I finally decided to use 1" thin-walled conduit and, wherever the pipes crossed, I drilled a hole though both pieces of conduit, stuck a galvanized nail through both holes, and bent the nails so they wouldn't back out. The reason I chose 1" pipe was because of the possibility of holes I drilled creating a weak spot. I was able to make long runs without having middle supports.

My neighbor liked my design and was gonna make the hole-drilling easier by starting the hole with a punch. Well, he never did use the drill. He was able to punch clean through with the punch. Lining up the holes just right was the issue with the punch method.

The nails act as a hinge allowing the frame to be pulled up and sorta "folded". This idea sounded good to me when I built the frames but, I've never pulled them up. With our mild winters, I can grow the entire length of my trellises in Sugar Snap Peas all winter long. So, my frames stay in the ground year-round. I actually yank peas in the spring (that are still producing) in order to plant cucumbers and melons.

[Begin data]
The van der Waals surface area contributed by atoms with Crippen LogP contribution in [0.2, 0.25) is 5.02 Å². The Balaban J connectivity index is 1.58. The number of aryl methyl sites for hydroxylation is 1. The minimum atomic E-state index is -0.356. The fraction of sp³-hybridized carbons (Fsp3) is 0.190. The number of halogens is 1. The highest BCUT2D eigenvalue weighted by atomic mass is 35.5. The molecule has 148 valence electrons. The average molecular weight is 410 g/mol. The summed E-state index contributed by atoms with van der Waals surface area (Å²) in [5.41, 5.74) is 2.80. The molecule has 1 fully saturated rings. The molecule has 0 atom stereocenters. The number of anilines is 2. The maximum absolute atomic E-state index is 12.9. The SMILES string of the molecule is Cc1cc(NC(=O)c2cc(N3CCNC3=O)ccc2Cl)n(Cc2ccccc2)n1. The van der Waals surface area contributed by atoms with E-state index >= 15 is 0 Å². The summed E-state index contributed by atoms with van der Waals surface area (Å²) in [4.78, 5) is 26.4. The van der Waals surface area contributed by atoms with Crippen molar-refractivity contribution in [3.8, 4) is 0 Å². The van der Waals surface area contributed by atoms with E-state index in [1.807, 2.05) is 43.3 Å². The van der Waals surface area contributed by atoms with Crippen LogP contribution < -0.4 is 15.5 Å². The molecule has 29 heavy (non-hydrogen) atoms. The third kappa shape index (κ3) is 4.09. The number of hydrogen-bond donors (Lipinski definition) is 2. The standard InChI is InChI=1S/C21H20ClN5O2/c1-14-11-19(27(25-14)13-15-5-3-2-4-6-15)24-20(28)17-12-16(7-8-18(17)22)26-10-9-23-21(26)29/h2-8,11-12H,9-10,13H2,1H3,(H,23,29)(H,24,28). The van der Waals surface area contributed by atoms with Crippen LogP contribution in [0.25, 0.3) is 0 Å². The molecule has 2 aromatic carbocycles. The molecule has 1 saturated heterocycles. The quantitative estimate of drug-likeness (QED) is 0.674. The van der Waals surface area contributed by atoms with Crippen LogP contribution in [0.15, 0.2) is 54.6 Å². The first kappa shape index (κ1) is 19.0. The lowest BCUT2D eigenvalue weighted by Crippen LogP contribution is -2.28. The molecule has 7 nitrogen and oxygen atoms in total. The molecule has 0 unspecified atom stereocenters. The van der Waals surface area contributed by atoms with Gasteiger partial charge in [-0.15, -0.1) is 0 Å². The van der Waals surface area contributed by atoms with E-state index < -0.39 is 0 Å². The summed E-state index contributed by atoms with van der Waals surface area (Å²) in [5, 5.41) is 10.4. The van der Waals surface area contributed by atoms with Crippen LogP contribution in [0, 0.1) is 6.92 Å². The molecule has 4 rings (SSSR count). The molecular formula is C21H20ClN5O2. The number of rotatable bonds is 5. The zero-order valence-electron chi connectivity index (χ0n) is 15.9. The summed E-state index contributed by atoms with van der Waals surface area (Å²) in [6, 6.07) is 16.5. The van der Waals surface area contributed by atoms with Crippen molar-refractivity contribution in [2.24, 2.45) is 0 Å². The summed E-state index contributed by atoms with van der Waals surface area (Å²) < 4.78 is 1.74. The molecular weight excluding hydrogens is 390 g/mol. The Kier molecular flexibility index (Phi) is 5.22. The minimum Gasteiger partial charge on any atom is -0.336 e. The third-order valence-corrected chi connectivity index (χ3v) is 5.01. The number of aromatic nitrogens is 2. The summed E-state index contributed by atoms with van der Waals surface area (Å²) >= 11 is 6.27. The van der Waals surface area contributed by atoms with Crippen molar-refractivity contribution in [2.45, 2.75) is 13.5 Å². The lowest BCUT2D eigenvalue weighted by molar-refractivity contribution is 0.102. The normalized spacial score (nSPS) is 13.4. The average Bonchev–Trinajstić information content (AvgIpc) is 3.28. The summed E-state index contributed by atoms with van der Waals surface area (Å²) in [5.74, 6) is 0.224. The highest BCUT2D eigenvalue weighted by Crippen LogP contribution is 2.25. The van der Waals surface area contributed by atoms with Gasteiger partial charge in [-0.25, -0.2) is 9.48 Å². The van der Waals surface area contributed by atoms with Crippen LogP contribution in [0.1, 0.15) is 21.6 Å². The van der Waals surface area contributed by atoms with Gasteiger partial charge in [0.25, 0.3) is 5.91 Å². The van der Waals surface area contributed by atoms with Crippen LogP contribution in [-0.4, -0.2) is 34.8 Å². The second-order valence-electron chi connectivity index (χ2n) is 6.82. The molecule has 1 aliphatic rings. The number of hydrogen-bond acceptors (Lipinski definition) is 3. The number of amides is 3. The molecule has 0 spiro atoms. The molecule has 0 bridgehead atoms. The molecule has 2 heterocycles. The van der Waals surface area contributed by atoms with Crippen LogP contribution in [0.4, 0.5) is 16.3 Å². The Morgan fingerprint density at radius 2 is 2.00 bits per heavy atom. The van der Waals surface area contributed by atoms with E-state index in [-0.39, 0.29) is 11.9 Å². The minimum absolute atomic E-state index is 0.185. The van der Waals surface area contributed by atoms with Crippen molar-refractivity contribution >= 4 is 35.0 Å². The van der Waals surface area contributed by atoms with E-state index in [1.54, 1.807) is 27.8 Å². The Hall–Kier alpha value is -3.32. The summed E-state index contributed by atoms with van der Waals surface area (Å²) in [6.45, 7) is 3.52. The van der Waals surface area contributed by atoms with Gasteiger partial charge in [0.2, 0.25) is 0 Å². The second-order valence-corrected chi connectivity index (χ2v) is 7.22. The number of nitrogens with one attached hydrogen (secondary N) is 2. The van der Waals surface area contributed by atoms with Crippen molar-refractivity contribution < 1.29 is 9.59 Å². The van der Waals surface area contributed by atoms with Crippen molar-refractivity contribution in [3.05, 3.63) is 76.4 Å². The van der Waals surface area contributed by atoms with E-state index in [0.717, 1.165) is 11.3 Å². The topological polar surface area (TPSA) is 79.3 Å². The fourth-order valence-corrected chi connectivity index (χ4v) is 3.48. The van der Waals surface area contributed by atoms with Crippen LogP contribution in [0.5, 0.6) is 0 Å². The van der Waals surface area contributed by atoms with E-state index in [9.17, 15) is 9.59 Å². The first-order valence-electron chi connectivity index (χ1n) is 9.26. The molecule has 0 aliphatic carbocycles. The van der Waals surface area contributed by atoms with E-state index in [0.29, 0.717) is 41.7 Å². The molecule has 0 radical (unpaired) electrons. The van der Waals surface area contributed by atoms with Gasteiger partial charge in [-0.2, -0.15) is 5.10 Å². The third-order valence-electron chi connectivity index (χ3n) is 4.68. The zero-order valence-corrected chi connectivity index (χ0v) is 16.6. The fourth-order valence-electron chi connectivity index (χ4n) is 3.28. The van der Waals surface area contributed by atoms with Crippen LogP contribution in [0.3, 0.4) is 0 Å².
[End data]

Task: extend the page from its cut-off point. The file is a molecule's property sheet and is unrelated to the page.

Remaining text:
I drove the 10-foot vertical pieces into the ground about 2-feet. This set-up has held-up through violent winds and very heavy crop weights. Wire fencing with 4" or even 6" squares makes a perfectly strong trellis for cukes and melons to hang onto.

It took me and my 11-year-old granddaughter about 2 hours to build and install 4 frames 8-feet long and, 8-feet tall.

    Bookmark   May 15, 2007 at 12:10AM
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justaguy2(5)

I have no experience with this type of trellis, but whenever I have pipe with two joined pieces bending at the joint I stuff the interior with rebar of an appropriate diameter and length.